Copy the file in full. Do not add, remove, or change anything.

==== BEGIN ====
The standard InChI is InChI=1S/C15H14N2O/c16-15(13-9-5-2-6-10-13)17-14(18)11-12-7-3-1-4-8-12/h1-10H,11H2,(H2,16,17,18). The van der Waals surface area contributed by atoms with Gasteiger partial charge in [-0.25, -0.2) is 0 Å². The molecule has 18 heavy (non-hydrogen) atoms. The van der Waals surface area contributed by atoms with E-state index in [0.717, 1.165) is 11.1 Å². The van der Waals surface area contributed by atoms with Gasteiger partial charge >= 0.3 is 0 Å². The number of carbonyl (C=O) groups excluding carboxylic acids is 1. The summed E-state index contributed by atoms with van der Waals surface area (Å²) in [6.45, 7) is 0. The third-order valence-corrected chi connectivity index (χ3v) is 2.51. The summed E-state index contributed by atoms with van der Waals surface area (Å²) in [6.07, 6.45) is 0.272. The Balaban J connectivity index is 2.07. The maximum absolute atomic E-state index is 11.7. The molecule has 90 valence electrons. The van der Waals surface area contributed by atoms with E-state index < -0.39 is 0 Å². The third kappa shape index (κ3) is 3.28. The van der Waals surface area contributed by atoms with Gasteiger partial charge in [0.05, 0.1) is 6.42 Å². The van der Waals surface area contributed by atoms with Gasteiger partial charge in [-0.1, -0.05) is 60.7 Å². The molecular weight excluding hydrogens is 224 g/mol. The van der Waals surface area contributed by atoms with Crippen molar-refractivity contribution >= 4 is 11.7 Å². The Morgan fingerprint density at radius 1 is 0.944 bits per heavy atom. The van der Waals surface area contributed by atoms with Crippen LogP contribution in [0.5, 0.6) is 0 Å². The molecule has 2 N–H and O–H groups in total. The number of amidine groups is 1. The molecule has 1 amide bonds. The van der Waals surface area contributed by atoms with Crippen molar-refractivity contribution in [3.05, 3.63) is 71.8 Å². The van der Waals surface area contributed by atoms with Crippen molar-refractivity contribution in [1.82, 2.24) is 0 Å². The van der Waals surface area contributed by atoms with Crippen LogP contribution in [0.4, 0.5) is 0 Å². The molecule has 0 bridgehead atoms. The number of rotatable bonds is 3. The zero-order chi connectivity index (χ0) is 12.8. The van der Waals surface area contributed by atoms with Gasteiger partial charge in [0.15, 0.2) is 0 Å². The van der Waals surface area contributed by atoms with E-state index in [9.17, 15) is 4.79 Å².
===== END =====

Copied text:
The standard InChI is InChI=1S/C15H14N2O/c16-15(13-9-5-2-6-10-13)17-14(18)11-12-7-3-1-4-8-12/h1-10H,11H2,(H2,16,17,18). The van der Waals surface area contributed by atoms with Gasteiger partial charge in [-0.25, -0.2) is 0 Å². The molecule has 18 heavy (non-hydrogen) atoms. The van der Waals surface area contributed by atoms with E-state index in [0.717, 1.165) is 11.1 Å². The van der Waals surface area contributed by atoms with Gasteiger partial charge >= 0.3 is 0 Å². The number of carbonyl (C=O) groups excluding carboxylic acids is 1. The summed E-state index contributed by atoms with van der Waals surface area (Å²) in [6.45, 7) is 0. The third-order valence-corrected chi connectivity index (χ3v) is 2.51. The summed E-state index contributed by atoms with van der Waals surface area (Å²) in [6.07, 6.45) is 0.272. The Balaban J connectivity index is 2.07. The maximum absolute atomic E-state index is 11.7. The molecule has 90 valence electrons. The van der Waals surface area contributed by atoms with E-state index < -0.39 is 0 Å². The third kappa shape index (κ3) is 3.28. The van der Waals surface area contributed by atoms with Gasteiger partial charge in [0.05, 0.1) is 6.42 Å². The van der Waals surface area contributed by atoms with Gasteiger partial charge in [-0.1, -0.05) is 60.7 Å². The molecular weight excluding hydrogens is 224 g/mol. The van der Waals surface area contributed by atoms with Crippen molar-refractivity contribution >= 4 is 11.7 Å². The Morgan fingerprint density at radius 1 is 0.944 bits per heavy atom. The van der Waals surface area contributed by atoms with Crippen LogP contribution in [0.5, 0.6) is 0 Å². The molecule has 2 N–H and O–H groups in total. The number of amidine groups is 1. The molecule has 1 amide bonds. The van der Waals surface area contributed by atoms with Crippen molar-refractivity contribution in [3.05, 3.63) is 71.8 Å². The van der Waals surface area contributed by atoms with Crippen molar-refractivity contribution in [1.82, 2.24) is 0 Å². The van der Waals surface area contributed by atoms with Crippen LogP contribution in [0.4, 0.5) is 0 Å². The molecule has 0 bridgehead atoms. The number of rotatable bonds is 3. The zero-order chi connectivity index (χ0) is 12.8. The van der Waals surface area contributed by atoms with Gasteiger partial charge in [0.15, 0.2) is 0 Å². The van der Waals surface area contributed by atoms with E-state index in [9.17, 15) is 4.79 Å².